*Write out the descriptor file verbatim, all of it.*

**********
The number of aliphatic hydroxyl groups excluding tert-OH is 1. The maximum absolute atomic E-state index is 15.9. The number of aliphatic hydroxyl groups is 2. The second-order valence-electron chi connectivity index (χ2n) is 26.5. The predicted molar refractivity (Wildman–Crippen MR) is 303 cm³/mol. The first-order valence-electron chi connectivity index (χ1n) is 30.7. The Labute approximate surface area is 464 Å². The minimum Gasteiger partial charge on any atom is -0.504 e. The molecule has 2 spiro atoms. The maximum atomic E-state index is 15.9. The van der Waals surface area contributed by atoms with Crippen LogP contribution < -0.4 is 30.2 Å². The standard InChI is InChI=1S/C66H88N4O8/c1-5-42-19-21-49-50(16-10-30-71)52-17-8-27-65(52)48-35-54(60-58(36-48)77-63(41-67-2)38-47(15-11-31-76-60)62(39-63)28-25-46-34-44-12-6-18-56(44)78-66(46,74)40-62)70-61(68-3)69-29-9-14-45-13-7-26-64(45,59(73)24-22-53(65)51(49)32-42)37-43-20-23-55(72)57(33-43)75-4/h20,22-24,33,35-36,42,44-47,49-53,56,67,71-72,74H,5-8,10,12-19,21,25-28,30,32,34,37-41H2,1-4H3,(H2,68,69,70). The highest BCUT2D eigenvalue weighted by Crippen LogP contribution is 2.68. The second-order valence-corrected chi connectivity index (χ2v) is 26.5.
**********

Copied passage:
The number of aliphatic hydroxyl groups excluding tert-OH is 1. The maximum absolute atomic E-state index is 15.9. The number of aliphatic hydroxyl groups is 2. The second-order valence-electron chi connectivity index (χ2n) is 26.5. The predicted molar refractivity (Wildman–Crippen MR) is 303 cm³/mol. The first-order valence-electron chi connectivity index (χ1n) is 30.7. The Labute approximate surface area is 464 Å². The minimum Gasteiger partial charge on any atom is -0.504 e. The molecule has 2 spiro atoms. The maximum atomic E-state index is 15.9. The van der Waals surface area contributed by atoms with Crippen LogP contribution < -0.4 is 30.2 Å². The standard InChI is InChI=1S/C66H88N4O8/c1-5-42-19-21-49-50(16-10-30-71)52-17-8-27-65(52)48-35-54(60-58(36-48)77-63(41-67-2)38-47(15-11-31-76-60)62(39-63)28-25-46-34-44-12-6-18-56(44)78-66(46,74)40-62)70-61(68-3)69-29-9-14-45-13-7-26-64(45,59(73)24-22-53(65)51(49)32-42)37-43-20-23-55(72)57(33-43)75-4/h20,22-24,33,35-36,42,44-47,49-53,56,67,71-72,74H,5-8,10,12-19,21,25-28,30,32,34,37-41H2,1-4H3,(H2,68,69,70). The highest BCUT2D eigenvalue weighted by Crippen LogP contribution is 2.68. The second-order valence-corrected chi connectivity index (χ2v) is 26.5.